If cumin really could make your food sing, what tune would it choose?
A bit of Mexican mariachi?
Native American pow-wow?
Or would your cumin groove to a Bollywood beat?
More than most seasonings -- except salt and pepper -- cumin plays a key role in the cuisine of so many regions that it's impossible to imagine a pantry (or a music collection) without it.
On its own or in spice blends like panch phoron or garam masala from India, Persian baharat or Ethiopian berbere, cumin adds a familiar husky-musky quality, the taste your taste buds identify as the dominant flavor in many ethnic cuisines.
Cumin (comino in Spanish; kuming in Chinese; jinten in Indonesian; and cumin du Maroc or faux anis in French) is the seed of an herbaceous annual in the parsley family, native to only one place — the Nile River Valley in Egypt — and cultivated in India, China, North Africa, the eastern Mediterranean (especially Iran), and the Americas. It resembles the elongated and striated caraway seed, which is in the same plant family.
I keep both whole cumin seeds and ground cumin in my pantry; I buy in bulk from Penzeys, or from an Indian market when I'm lucky enough to get to one, and store most in the freezer, with a just a small amount on my spice rack. (Freezing extends the shelf life of many spices.) Whole seeds are often used in Indian cooking, or sprinkled on breadsticks and flatbreads; ground cumin features in the cooking of Mexico and the Mediterranean.
Chewing on cumin seeds can be an effective treatment for indigestion and morning sickness. In ancient Egypt, cumin was used to mummify pharoahs; in Roman times, students used cumin to give their complexions a more pallid look, the better to convince teachers they had been up all night studying!
More important to cooks, cumin is said to stimulate the appetite, with its naturally spicy-sweet pungency. Test the theory for yourself -- create your own world tour with cumin-spiced foods. Start in North Africa, head east to Persia, then on to India, Malaysia, South America, Mexico, and back to the Southwest United States.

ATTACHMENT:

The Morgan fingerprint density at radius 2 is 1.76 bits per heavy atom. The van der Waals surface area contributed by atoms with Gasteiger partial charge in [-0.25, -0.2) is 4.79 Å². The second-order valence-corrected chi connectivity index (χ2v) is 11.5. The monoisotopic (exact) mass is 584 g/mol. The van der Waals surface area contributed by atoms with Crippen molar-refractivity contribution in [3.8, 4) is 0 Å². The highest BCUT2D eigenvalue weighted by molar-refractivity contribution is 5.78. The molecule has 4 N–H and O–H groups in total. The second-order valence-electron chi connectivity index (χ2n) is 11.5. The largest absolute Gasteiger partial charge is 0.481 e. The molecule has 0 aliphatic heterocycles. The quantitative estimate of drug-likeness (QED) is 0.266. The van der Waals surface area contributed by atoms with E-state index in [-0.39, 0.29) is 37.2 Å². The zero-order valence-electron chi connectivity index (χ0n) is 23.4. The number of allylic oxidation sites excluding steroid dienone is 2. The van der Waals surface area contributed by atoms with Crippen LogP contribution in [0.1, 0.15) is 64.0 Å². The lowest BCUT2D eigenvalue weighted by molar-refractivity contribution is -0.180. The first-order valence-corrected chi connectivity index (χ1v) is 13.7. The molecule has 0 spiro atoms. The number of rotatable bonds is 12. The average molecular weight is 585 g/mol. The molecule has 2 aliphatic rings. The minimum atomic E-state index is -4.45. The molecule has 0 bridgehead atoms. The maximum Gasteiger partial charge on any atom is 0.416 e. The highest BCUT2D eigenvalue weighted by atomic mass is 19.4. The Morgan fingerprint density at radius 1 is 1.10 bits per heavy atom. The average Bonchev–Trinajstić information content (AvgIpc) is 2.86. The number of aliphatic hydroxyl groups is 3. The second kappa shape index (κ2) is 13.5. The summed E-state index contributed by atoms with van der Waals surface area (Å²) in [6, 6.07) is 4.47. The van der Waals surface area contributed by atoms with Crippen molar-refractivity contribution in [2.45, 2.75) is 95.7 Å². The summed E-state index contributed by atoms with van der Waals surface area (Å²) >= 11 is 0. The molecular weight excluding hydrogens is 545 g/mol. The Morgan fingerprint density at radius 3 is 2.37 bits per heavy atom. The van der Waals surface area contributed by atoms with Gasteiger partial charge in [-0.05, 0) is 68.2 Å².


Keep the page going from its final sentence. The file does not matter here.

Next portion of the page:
And don't forget to load up your iPod, because food seasoned with cumin really does sing.
Spicy pinto bean ravioli
The filling, adapted from Foods of the Southwest Indian Nations, by Lois Ellen Frank, can be made ahead and stored in the refrigerator for a couple of days. It would be great in burritos or tacos, too. If you don't have a slow cooker, remember to soak the beans the night before you're ready to cook. Serves 4-6 as an appetizer.
2 cups dried pinto beans
1 tsp dried oregano
1 tsp ground cumin
4 cloves garlic, unpeeled
1 small onion, chopped
1/4 cup vegetable oil
1 Tbsp red chile powder
1 tsp kosher salt
24 wonton skins
Cook the beans: Pick through the beans to remove any stones or broken bits, and place in a slow cooker with water to cover; set on LOW and cook for 18 hours. Or, soak the beans overnight in cool water to cover. The next day, drain, rinse with cold water, and place in a pot with fresh water to cover by 2 inches. Bring to a boil over high heat, then reduce to simmer and cook for two hours or until the beans are soft and the skins begin to split, adding water if necessary to keep the beans from burning and sticking to the pot. Remove from heat; drain, but reserve the bean cooking liquid.
Toast the oregano and cumin in a dry sauté pan over medium heat until lightly browned and aromatic. Remove from the pan and set aside. In the same pan, add the unpeeled garlic, and roast over medium heat until it is soft and blackened in spots. Let cool, then peel and mash with a knife.
In a saucepan, sauté the onion in 1 Tbsp of the oil over moderate heat until it is lightly browned. Reduce the heat to low, add the garlic, and cook for 30 seconds. Add the oregano, cumin, red chile powder, salt, beans, and just enough of the bean water to cover, about 2-3 cups. Bring to a boil over high heat, then reduce the heat and simmer, uncovered, for 30 minutes.
Pureé the beans with an immersion blender, or in batches in a food processor, until smooth.
In a cast-iron skillet, heat the remaining oil over high heat to its smoking point (make sure you have a fan or ventilator running!). Add the bean pureé and stir for 1 minute. Lower the heat to medium, and cook for 5 minutes, stirring frequently, until the bean pureé turns into a medium paste. It will thicken as it cools.
To make the ravioli: Bring a large pot of water to a boil. In the meantime, place 12 wonton skins on your countertop. Place a teaspoon of bean filling in the center of each wonton. With a small brush or the tip of your finger, paint the edges of the wonton skins with water. Top each with another wonton skin, and press tightly to form a seal. (At this point, you can freeze for future use.) When the water has boiled, reduce the heat to low, add the ravioli, and cook until they float on top of the water. Serve with your favorite salsa.
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